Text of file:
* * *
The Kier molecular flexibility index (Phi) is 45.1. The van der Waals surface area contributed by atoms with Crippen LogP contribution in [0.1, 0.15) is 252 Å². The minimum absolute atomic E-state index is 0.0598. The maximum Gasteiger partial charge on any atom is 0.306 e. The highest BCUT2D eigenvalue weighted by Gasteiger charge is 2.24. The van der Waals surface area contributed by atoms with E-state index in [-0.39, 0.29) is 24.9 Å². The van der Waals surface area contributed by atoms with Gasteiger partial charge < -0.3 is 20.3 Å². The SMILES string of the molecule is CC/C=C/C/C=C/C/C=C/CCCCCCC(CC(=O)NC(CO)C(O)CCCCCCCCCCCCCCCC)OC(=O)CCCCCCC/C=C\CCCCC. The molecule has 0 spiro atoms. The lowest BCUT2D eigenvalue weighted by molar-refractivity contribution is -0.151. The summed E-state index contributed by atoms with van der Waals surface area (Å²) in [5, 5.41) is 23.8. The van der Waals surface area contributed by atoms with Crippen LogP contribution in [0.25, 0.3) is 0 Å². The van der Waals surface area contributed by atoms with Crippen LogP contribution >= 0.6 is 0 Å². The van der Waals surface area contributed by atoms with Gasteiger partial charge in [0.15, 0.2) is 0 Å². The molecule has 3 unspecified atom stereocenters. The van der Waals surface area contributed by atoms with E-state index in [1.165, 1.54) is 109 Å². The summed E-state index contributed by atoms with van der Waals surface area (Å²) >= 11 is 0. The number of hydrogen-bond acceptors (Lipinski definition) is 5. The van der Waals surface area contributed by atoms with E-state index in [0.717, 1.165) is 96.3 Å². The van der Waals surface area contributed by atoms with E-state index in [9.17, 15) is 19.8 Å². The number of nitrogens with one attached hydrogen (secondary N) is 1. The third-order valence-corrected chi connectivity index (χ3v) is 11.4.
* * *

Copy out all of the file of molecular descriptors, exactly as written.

The Kier molecular flexibility index (Phi) is 45.1. The van der Waals surface area contributed by atoms with Crippen LogP contribution in [0.1, 0.15) is 252 Å². The minimum absolute atomic E-state index is 0.0598. The maximum Gasteiger partial charge on any atom is 0.306 e. The highest BCUT2D eigenvalue weighted by Gasteiger charge is 2.24. The van der Waals surface area contributed by atoms with E-state index in [-0.39, 0.29) is 24.9 Å². The van der Waals surface area contributed by atoms with Gasteiger partial charge < -0.3 is 20.3 Å². The SMILES string of the molecule is CC/C=C/C/C=C/C/C=C/CCCCCCC(CC(=O)NC(CO)C(O)CCCCCCCCCCCCCCCC)OC(=O)CCCCCCC/C=C\CCCCC. The molecule has 0 spiro atoms. The lowest BCUT2D eigenvalue weighted by molar-refractivity contribution is -0.151. The summed E-state index contributed by atoms with van der Waals surface area (Å²) in [5, 5.41) is 23.8. The van der Waals surface area contributed by atoms with Crippen LogP contribution in [0.25, 0.3) is 0 Å². The van der Waals surface area contributed by atoms with Crippen LogP contribution >= 0.6 is 0 Å². The van der Waals surface area contributed by atoms with Gasteiger partial charge in [0.15, 0.2) is 0 Å². The molecule has 3 unspecified atom stereocenters. The van der Waals surface area contributed by atoms with E-state index in [1.165, 1.54) is 109 Å². The summed E-state index contributed by atoms with van der Waals surface area (Å²) >= 11 is 0. The number of hydrogen-bond acceptors (Lipinski definition) is 5. The van der Waals surface area contributed by atoms with E-state index in [0.717, 1.165) is 96.3 Å². The van der Waals surface area contributed by atoms with E-state index in [9.17, 15) is 19.8 Å². The number of nitrogens with one attached hydrogen (secondary N) is 1. The third-order valence-corrected chi connectivity index (χ3v) is 11.4.